Question about 2003 Jeep Grand Cherokee
I am trying to figure out what the wires for my map sensor are according to their color. I cannot find any sites that say what each one is...There are three wires and I know that one is is +V, one is the ground, and one goes to the ECU but the colors aren't always what they appear to be. Sso I am wondering if anyone knows what each one of these wires should look like on my 2003 Grand Cherokee?
On a 3-wire MAP sensor connector when looking at the vehicle "wiring harness mating side of the connector" (and not the sensor connector) - with the snap detent pointing UP and looking LEFT to RIGHT the signals will read >
GROUND > MAP SIGNAL > POWER
Hopefully we are talking about a MAP sensor, and NOT a MAF sensor as the 2 are different as to the wiring signals.
Color of the wires doesn't matter, as you are just looking for backprobed voltage SIGNALS only using an adapter if you are doing in-circuit signal testing.
POWER I believe should be in the 5-volt range unless Jeep is using 3.3-volt.
Usually the MAP SIGNAL voltage range is quite a bit lower on the sense line, but with Jeep you never know? If using a good DVM measuring the MAP SIGNAL voltage you should see a smooth decrease in voltage as the vacuum is increased. If there is no voltage change or negative swing then the sensor may either be bad or else you have an OPEN or SHORTED wire between one of the 3 connector leads and the PCM computer, which would be rare.
I take you are troubleshooting a specific CHECK ENGINE CODE hopefully, as if not I would have the PCM read properly with a good CAN OBD II code reader to pinpoint the troublesome sensor.
I've always used an ACTRON CP9087 Sensor Tester, and a CEN-TECH 94169 CAN OBD II code reader which works great for me.
Make sure your MAP vacuum line is good and hooked up right as well.
Let me know what you find?
Posted on Aug 13, 2008
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Fig. Fig. 3: MAP sensor location-3.3L and 3.8L engines
The PCM supplies 5 volts of direct current to the Manifold Absolute Pressure (MAP) sensor. The MAP sensor then converts the intake manifold pressure into voltage. The PCM monitors the MAP sensor output voltage. As vacuum increases, the MAP sensor voltage decreases proportionately. Also, as vacuum decreases, the MAP sensor voltage increases proportionally.
With the ignition key ON , before the engine is started, the PCM determines atmospheric air pressure from the MAP sensor voltage. While the engine operates, the PCM figures out intake manifold pressure from the MAP sensor voltage. Based on the MAP sensor voltage and inputs from other sensors, the PCM adjusts spark advance and the air/fuel ratio. The MAP sensor is mounted to the intake manifold, near the throttle body inlet to the manifold. The sensor connects electrically to the PCM.
Fig. Fig. 4: Disengage the MAP sensor connector-3.0L engine shown
WARNING When testing the MAP sensor, make sure the harness wires do not become damaged by the test meter probes.
Fig. Fig. 7: Using a digital volt-ohmmeter, test the MAP sensor voltage-3.0L engine shown
REMOVAL & INSTALLATION
See Figures 1, 2, 3 and 4
The MAP sensor is mounted on the intake manifold near the throttle body inlet to the manifold.
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Fig. Fig. 1: Blow through the sampling tube (A) when testing the MAF sensor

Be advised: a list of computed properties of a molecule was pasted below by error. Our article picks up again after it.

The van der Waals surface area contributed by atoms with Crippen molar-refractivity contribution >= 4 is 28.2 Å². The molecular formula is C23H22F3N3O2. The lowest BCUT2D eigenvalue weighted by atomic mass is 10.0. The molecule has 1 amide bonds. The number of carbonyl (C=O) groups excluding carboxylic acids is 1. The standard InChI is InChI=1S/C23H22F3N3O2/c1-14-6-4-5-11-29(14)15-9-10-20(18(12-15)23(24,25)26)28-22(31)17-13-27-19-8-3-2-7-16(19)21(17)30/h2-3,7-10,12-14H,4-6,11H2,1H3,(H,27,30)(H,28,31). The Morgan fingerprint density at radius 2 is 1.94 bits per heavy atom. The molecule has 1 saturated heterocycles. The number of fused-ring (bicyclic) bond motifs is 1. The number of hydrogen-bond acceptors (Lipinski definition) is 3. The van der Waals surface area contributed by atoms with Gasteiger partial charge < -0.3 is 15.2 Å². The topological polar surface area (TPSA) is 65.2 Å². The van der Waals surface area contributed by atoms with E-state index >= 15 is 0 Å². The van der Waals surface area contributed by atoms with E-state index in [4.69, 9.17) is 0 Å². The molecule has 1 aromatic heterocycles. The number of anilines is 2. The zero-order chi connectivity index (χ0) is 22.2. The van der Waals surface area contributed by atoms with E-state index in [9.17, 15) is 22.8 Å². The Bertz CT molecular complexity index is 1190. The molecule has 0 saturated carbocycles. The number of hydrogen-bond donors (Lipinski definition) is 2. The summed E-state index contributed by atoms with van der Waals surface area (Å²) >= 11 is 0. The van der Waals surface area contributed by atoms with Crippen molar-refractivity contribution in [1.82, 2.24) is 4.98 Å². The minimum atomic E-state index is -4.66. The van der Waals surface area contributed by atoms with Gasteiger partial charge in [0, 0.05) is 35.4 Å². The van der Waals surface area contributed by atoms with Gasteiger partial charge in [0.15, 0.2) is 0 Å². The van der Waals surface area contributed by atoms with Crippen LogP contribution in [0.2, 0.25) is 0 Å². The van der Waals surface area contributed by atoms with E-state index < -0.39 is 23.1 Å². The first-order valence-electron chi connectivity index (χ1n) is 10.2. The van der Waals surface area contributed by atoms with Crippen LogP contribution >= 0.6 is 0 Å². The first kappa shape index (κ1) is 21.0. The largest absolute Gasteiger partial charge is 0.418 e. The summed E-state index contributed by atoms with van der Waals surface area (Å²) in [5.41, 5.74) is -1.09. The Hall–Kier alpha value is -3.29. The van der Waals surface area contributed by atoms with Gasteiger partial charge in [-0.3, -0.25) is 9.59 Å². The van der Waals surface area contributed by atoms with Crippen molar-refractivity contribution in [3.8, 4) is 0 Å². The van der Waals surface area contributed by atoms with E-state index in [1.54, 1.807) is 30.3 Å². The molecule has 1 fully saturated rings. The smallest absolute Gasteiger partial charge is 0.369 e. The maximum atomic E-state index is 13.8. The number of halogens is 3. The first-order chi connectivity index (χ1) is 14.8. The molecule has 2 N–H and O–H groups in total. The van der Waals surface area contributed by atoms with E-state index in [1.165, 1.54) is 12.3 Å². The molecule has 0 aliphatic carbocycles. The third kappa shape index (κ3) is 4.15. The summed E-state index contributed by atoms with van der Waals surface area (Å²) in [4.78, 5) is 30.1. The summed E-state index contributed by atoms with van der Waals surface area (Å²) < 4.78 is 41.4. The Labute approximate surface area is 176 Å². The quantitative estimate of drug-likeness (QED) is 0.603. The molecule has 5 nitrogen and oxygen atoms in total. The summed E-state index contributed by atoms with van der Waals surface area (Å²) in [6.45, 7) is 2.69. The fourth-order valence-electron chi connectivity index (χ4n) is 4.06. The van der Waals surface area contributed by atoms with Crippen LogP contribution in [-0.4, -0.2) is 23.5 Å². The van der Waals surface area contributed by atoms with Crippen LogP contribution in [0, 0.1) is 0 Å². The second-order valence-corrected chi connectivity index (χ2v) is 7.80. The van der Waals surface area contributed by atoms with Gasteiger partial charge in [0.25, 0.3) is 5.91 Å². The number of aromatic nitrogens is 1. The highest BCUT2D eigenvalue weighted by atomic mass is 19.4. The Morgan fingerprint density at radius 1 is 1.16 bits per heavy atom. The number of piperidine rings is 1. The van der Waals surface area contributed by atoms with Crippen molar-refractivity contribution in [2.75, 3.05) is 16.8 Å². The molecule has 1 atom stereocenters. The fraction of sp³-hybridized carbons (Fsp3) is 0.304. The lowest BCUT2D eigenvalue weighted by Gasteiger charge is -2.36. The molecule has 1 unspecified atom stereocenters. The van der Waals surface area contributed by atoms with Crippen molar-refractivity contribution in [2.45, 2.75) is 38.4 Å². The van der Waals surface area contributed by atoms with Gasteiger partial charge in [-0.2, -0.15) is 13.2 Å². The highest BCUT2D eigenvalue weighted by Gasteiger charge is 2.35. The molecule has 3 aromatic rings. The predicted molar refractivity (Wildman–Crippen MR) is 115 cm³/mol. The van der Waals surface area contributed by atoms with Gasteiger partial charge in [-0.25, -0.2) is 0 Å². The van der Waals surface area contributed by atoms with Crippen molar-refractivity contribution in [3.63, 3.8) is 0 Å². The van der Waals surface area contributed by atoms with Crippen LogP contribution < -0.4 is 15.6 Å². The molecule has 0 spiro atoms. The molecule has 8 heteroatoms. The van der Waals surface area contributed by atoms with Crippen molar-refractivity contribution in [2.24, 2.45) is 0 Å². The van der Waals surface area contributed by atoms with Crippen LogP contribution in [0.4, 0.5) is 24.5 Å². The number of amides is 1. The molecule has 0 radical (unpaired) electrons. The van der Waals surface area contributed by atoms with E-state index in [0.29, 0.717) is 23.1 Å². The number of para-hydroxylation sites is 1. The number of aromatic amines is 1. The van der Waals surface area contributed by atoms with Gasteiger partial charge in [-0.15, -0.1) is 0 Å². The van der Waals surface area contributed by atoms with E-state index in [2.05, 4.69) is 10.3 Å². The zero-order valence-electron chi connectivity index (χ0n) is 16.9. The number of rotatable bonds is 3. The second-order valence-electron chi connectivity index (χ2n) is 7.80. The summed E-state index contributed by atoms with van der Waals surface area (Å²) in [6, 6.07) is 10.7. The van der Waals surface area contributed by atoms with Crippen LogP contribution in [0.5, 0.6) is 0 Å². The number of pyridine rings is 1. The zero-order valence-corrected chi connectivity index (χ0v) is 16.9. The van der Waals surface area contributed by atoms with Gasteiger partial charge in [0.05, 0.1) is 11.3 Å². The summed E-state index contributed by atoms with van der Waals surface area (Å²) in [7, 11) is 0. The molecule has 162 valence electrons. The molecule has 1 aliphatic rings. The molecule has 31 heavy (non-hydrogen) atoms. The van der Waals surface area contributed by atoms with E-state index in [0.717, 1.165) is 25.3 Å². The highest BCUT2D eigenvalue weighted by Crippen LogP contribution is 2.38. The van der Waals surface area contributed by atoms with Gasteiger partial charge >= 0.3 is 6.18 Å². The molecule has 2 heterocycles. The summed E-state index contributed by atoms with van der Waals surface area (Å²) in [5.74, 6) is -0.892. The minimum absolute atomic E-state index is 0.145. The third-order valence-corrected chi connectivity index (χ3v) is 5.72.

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MAP Sensor TESTING
See Figures 1, 2 and 3
Fig. Fig. 1: Typical Manifold Absolute Pressure (MAP) sensor wiring diagram (wire color, terminal identification/location may vary on certain models)
Fig. Fig. 2: Using jumper wires and a high impedance voltmeter test between MAP sensor terminals A and C with the key ON and engine off. The voltage should be approximately 5 volts
Fig. Fig. 3: Next test between MAP sensor terminals A and B with the key ON and engine off. The voltage should be approximately 0.5 volts
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OPERATION The Manifold Absolute Pressure (MAP) sensor, used on 1996-99 vehicles, measures the changes in intake manifold pressure which result from engine load/speed changes, and converts this information to a voltage output. The MAP sensor reading is the opposite of a vacuum gauge reading: when manifold pressure is high, MAP sensor value is high and vacuum is low. A MAP sensor will produce a low output on engine coast-down with a closed throttle while a wide open throttle will produce a high output. The high output is produced because the pressure inside the manifold is the same as outside the manifold, so 100 percent of the outside air pressure is measured.
The MAP sensor is also used to measure barometric pressure under certain conditions, which allows the PCM to automatically adjust for different altitudes.
The MAP sensor changes the 5 volt signal supplied by the PCM, which reads the change and uses the information to control fuel delivery and ignition timing.
TESTING See Figures 1 and 2
Fig. Fig. 1: Manifold Absolute Pressure (MAP) sensor circuit
When pumping up and releasing the vacuum, check to make sure the voltage readings are smooth. When applying vacuum to the sensor, the change in voltage should happen instantly. A slow change in voltage could point to a faulty sensor.
Fig. Fig. 2: MAP sensor voltage specifications
REMOVAL & INSTALLATION
3.8L (VIN K) Engine
See Figure 4
On these engines, the MAP sensor is mounted to the PCV valve cover.
Fig. Fig. 4: On the 3.8L (VIN K) engine, the MAP sensor (1) is mounted in the PCV valve cover (2)
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